News: Seabee divers complete deep water mooring inspections
By Construction Electrician Chief (SCW/MDV) Terence Juergens
APRA HARBOR, Guam - Daily rain squalls, howling winds, intense heat and crystal-clear water. These were some of the conditions encountered by Underwater Construction Team Two’s Construction Diving Detachment Charlie (CDD/C) during the second stop of a six-month deployment in the PACOM AOR.
Arriving via C-130 cargo transport 10 members of CDD/C hit the ground running. With no time to spare and half of their required gear still awaiting transport in Diego Garcia, they made the long journey from Andersen Air Force Base to Apra Harbor. Their task: complete inspections and routine maintenance of 20 fleet mooring buoys, conduct Rapid Penetration Tests at four new mooring sites and perform four bathymetric surveys.
For the first two weeks UCT TWO Seabee divers utilized Self Contained Underwater Breathing Apparatus (SCUBA) gear to conduct Level I inspections of 12 fleet mooring buoys and two Med-Moor buoys inside the inner harbor.
A typical Level I inspection consists of routine “swim by” to identify any obvious damage or defects. This is followed by collecting detailed measurements of all components and attaching hardware. Using calipers and specialized measuring devices called Go-no-Go gauges divers were able to collect vital data to ensure that all moorings are within standards to support fleet operations for the region.
Once all inspections were complete, divers started the arduous task of replacing over 800 sacrificial zinc anodes. Zinc anodes protect the steel components of the mooring chain and attaching hardware by providing a sacrificial zinc that corrodes at a faster rate than the underlying steel components.
After two weeks of diving and working with less than half of the equipment they deployed with, the second plane from Diego Garcia finally arrived.
With all diving assets and personnel in Guam UCT divers transitioned from using SCUBA to their Surface Supplied Diving System (SSDS). Using a vessel of opportunity large enough to support SSDS, divers outfitted the craft to support diving at depths up to 170 feet of sea water (FSW). This was no easy task. This required coordination between multiple tenant commands to load over 15,000 pounds of diving and support equipment in order to conduct deep dives that required extensive decompression.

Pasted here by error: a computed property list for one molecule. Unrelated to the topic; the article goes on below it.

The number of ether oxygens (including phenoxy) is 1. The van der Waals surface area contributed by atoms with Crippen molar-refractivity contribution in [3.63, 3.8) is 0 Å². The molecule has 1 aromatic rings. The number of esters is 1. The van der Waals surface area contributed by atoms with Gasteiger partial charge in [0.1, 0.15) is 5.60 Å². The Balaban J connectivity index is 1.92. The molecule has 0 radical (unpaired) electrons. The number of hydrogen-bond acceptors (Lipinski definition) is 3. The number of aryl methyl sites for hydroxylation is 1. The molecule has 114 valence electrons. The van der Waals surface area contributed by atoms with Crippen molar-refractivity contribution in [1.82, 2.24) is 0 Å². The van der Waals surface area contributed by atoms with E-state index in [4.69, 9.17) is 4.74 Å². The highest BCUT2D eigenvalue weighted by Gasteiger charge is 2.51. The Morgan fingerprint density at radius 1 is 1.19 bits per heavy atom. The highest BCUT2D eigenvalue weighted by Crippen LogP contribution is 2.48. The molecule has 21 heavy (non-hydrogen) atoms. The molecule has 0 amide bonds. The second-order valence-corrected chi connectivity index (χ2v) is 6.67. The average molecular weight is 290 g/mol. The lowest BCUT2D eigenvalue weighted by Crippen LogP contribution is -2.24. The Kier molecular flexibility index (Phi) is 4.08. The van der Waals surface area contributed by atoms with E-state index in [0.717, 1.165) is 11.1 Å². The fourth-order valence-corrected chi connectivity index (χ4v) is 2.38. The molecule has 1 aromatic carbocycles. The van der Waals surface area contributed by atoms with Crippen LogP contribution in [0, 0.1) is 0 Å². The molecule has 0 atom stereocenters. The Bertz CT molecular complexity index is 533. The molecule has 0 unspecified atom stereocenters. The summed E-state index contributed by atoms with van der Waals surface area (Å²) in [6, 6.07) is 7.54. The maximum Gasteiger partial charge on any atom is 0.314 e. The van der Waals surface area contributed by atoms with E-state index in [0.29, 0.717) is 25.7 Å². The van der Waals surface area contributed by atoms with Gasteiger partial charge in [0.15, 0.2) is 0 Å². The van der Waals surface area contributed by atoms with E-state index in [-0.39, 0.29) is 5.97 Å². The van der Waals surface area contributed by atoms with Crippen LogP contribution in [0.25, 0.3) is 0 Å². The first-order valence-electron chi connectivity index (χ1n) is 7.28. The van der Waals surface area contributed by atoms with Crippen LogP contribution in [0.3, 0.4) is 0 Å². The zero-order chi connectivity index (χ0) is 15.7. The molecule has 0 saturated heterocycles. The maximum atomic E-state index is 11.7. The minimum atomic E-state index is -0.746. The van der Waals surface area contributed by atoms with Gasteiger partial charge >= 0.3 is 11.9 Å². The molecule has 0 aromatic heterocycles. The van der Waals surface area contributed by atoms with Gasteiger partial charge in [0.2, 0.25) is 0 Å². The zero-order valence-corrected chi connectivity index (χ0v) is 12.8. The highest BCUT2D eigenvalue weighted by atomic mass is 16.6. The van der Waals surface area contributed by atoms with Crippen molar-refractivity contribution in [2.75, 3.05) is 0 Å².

In order to limit the amount of in-water decompression, divers utilized a Transportable Recompression Chamber System (TRCS) to conduct Surface-Decompression dives (SUR-D). Instead of decompressing in the water on 100 percent oxygen divers surfaced after completing all in-water stops at 40 FSW and deeper to spend time at 50 and 40 FSW in the recompression chamber. This mode of decompression gives the diving supervisor greater control in the event a diver develops symptoms of decompression sickness (DCS) or oxygen toxicity.
Although the water in Guam is warm and for the most part crystal clear, when working underwater hydraulics all expectations go out the door. Shifting to the inner harbor following mooring inspections, divers re-configured the diving platform to support the mission of collecting geo-technical survey data using rapid penetration tests. This entailed the use of an underwater hydraulic breaker weighing in at over 60 pounds, and all support equipment to make it work.
Getting the diving craft in two-point moor was the first time-consuming task. In order to get accurate information divers had to be within 50 feet of a pre-determined location, with heavy winds and a large boat this was not easy. Constant communication and hundreds of feet of mooring line later divers were able to “go to work.”
What seemed like an easy task turned in to over four hours of bottom time at 40 FSW. Once divers hit the bottom they immediately sank in mud/silt sometimes extending up their chest.
“It’s like working in quick sand, with a blind-fold on,” said UT2 (SCW/DV) Erick Martin.
Working completely by touch divers had to use the BR-67 (hydraulic breaker) to drive 2 foot steel rods. Topside personnel annotated how long it would take to drive each rod. After each rod divers used a foot/pound torque wrench to record readings. At all four locations divers drove 40 feet of steel rod in to the ocean floor.
The last task the Seabee divers had to complete was the inspection of mooring chains on the floating mooring dubbed “Big Blue."
With only one day to complete the task the project supervisor Builder 2nd Class (SCW/DV) Joshua Knolla had to formulate a plan to simultaneously unload the SSDS dive boat and complete the inspection of over 25 mooring chains on “Big Blue.”
With rotating crews diving SCUBA up to 70 FSW divers were able to get all necessary inspection data.
“This was no easy task,” said Knolla. “We had guys unloading the SSDS boat and packing gear for our next flight, and a full crew of guys diving.”
At the end of the day divers from CDD/C completed all required tasking including the last minute inspection of “Big Blue.” They overcame adverse weather conditions to safely finish the project early and under budget.
“These guys are true professionals,” said Lt. Nick Brown, the engineer in charge from Naval Facilities Expeditionary Warfare Center (NAVFAC EXWC). “The amount of diving accomplished in the short time allotted was impressive, these guys truly embody the ‘can do’ spirit of the Seabees, with the added motivation of being deep-sea divers.”
UCT TWO was in Guam on their second of seven stops spanning six countries during their deployment across Pacific Fleet. They'll be conducting inspection, maintenance and repair of various underwater and waterfront facilities along with participation in four PACFLT exercises during their six-month PACOM deployment.